Friday, August 15, 2014
I suffered through a true story that proves just about any type of breed of dog may be hazardous to one's health--and in this case, one's modesty.
At one time my husband and I lived in a small apartment about our landlord's house. The landlord's family owned an English bulldog. I'll call the bulldog Max. Max, of course, is not his real name, since I wish to save the pooch and his family any embarrassment. But come to think of it, it was my family that suffered some embarrassment.
It was a hot summer day and we had our front door open since there was no cooling system in the apartment. Can you say slum lord? I can--but they were actually nice people just trying to make an extra buck. May came galloping up the stairs into the living room. He did that every so often just to be friendly.
This time it was different. The landlord allowed no pets. Why, I have no idea. They had a pet. And the apartment was, well, just a touch dumpy. We had two dogs that we boarded with my mother in the country. Every couple of months, we'd bring our favorite dog, Guido (his real name) to the apartment to visit for a few hours.
Guido (long gone to dog heaven) was a small mutt, who though full-grown, looked like a puppy. Max ran through the doorway and pounced on Guido. I don't believe Max was on a killing mission; I believe her was simply shocked that there was a dog in our apartment when there had never been one there on his previous, impromptu visits. But the attack was a bit scary.
I tried reasoning with Max--then yelling. Just as I was panicking, a teenager, the girlfriend of the landlord's son, came bounding up the stairs after the missing dog.
She, too, screamed and attempted to separate the snarling dogs to no avail.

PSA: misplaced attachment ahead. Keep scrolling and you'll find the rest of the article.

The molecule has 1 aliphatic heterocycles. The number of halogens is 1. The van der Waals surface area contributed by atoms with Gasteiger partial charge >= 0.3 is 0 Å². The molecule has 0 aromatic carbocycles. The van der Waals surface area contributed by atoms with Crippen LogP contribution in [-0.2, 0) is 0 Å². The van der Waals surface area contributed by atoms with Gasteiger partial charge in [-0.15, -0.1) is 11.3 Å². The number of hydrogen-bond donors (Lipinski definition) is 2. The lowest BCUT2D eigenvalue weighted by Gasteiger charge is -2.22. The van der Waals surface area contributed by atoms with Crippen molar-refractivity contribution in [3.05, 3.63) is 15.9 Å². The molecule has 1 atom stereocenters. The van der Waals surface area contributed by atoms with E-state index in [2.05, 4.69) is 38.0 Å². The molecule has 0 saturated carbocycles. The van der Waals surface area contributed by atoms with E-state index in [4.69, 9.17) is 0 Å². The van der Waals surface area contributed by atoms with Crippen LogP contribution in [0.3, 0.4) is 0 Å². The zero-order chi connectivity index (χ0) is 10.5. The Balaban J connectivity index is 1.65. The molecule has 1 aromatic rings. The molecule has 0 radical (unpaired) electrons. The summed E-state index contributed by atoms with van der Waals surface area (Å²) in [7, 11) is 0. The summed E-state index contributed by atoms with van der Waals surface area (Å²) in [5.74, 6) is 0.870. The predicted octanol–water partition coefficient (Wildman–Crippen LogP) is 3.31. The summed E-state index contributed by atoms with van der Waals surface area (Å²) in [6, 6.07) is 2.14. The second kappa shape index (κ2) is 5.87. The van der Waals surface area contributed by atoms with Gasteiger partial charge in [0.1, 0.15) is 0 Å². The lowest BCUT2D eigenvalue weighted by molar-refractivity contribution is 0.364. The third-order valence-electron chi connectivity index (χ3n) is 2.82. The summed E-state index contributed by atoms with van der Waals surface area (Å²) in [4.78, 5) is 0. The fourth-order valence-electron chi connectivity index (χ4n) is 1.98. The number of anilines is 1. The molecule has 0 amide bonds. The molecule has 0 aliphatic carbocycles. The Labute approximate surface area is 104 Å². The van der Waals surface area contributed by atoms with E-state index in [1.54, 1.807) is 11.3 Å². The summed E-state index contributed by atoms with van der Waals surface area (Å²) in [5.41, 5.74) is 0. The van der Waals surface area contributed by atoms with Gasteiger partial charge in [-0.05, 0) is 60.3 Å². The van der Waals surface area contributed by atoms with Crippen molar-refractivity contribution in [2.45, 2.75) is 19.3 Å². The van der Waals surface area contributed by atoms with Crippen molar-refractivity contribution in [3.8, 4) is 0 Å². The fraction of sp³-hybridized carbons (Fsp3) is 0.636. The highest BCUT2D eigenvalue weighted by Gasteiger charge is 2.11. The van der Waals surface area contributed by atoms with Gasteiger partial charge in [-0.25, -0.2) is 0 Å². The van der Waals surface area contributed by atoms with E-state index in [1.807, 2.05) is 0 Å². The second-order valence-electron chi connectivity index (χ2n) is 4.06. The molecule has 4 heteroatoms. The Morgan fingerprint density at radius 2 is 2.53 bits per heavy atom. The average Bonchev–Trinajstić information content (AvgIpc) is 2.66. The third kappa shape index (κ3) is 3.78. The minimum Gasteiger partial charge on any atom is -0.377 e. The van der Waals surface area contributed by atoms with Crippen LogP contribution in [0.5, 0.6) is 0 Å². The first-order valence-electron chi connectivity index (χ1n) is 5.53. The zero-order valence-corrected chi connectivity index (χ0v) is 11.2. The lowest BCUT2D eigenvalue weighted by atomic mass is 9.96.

I yelled to my husband who was in the bathroom taking a shower. He couldn't hear what I was saying, just the semi-hysterical tone of my voice.
He was so intent on rescuing Guido that he didn't notice the girl in our living room. Yep, he came out of the bathroom swinging more than his towel. He snapped his towel and bellowed at the dogs, which startled Max enough to let loose of Guido.
Apparently swinging more that his towel shocked the girl enough to run out of our living room, bulldog in tow, without a word to either of us.
OK, at the time I was a writer for a small-town newspaper. I might have mentioned this incident in my weekly column the next week. Of course, I changed all the names.
This was in the days before the Internet, but it didn't take long for reaction to come in. People started stopping by the newspaper office giving me the thumbs up, leering and chuckling. So far, the response was 100 percent positive, until THE GIRL showed up at the office hinting my head needed to be pounded into the pavement.
We were standing outside the newspaper office, since she requested I step outside. I had no idea she wanted to step outside into the alley so there would be no witnesses.
Her: Why the f--- did you print that? she screamed.